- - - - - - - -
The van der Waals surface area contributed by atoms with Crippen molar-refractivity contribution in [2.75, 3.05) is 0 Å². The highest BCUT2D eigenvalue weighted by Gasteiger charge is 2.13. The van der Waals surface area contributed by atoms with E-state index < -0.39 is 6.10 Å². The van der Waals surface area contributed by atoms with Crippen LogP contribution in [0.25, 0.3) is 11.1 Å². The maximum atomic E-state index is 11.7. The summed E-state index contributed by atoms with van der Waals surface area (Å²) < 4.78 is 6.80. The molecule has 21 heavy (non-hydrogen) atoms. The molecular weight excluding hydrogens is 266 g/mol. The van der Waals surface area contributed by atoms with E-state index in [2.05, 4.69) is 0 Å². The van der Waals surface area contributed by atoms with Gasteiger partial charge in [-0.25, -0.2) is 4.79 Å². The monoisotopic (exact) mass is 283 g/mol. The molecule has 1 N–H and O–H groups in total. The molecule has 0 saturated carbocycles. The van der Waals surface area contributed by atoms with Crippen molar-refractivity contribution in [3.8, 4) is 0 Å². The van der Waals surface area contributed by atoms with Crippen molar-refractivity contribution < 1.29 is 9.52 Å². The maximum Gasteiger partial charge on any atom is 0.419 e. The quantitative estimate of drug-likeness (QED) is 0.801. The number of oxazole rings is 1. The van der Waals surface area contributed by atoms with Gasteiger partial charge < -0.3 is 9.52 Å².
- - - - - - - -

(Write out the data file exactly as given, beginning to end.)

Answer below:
The van der Waals surface area contributed by atoms with Crippen molar-refractivity contribution in [2.75, 3.05) is 0 Å². The highest BCUT2D eigenvalue weighted by Gasteiger charge is 2.13. The van der Waals surface area contributed by atoms with E-state index < -0.39 is 6.10 Å². The van der Waals surface area contributed by atoms with Crippen LogP contribution in [0.25, 0.3) is 11.1 Å². The maximum atomic E-state index is 11.7. The summed E-state index contributed by atoms with van der Waals surface area (Å²) < 4.78 is 6.80. The molecule has 21 heavy (non-hydrogen) atoms. The molecular weight excluding hydrogens is 266 g/mol. The van der Waals surface area contributed by atoms with E-state index in [2.05, 4.69) is 0 Å². The van der Waals surface area contributed by atoms with Gasteiger partial charge in [-0.25, -0.2) is 4.79 Å². The monoisotopic (exact) mass is 283 g/mol. The molecule has 1 N–H and O–H groups in total. The molecule has 0 saturated carbocycles. The van der Waals surface area contributed by atoms with Crippen molar-refractivity contribution in [3.8, 4) is 0 Å². The van der Waals surface area contributed by atoms with Crippen molar-refractivity contribution < 1.29 is 9.52 Å². The maximum Gasteiger partial charge on any atom is 0.419 e. The quantitative estimate of drug-likeness (QED) is 0.801. The number of oxazole rings is 1. The van der Waals surface area contributed by atoms with Gasteiger partial charge < -0.3 is 9.52 Å².